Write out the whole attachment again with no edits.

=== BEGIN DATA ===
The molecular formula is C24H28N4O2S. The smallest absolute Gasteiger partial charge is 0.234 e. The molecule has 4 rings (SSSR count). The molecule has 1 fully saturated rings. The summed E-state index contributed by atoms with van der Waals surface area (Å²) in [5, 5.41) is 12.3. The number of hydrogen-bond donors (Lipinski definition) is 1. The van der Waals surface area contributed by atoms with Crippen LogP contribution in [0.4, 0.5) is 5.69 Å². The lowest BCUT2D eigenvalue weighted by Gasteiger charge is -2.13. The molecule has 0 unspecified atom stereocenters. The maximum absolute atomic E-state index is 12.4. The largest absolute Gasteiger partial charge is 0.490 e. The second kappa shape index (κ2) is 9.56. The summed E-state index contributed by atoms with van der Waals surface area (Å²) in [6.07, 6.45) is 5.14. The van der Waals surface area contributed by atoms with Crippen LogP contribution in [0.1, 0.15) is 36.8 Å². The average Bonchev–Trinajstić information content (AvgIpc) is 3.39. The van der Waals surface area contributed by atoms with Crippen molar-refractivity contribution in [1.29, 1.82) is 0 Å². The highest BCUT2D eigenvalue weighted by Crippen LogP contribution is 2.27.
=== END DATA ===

The molecular formula is C24H28N4O2S. The smallest absolute Gasteiger partial charge is 0.234 e. The molecule has 4 rings (SSSR count). The molecule has 1 fully saturated rings. The summed E-state index contributed by atoms with van der Waals surface area (Å²) in [5, 5.41) is 12.3. The number of hydrogen-bond donors (Lipinski definition) is 1. The van der Waals surface area contributed by atoms with Crippen LogP contribution in [0.4, 0.5) is 5.69 Å². The lowest BCUT2D eigenvalue weighted by Gasteiger charge is -2.13. The molecule has 0 unspecified atom stereocenters. The maximum absolute atomic E-state index is 12.4. The largest absolute Gasteiger partial charge is 0.490 e. The second kappa shape index (κ2) is 9.56. The summed E-state index contributed by atoms with van der Waals surface area (Å²) in [6.07, 6.45) is 5.14. The van der Waals surface area contributed by atoms with Crippen LogP contribution in [0.1, 0.15) is 36.8 Å². The average Bonchev–Trinajstić information content (AvgIpc) is 3.39. The van der Waals surface area contributed by atoms with Crippen molar-refractivity contribution in [1.29, 1.82) is 0 Å². The highest BCUT2D eigenvalue weighted by Crippen LogP contribution is 2.27.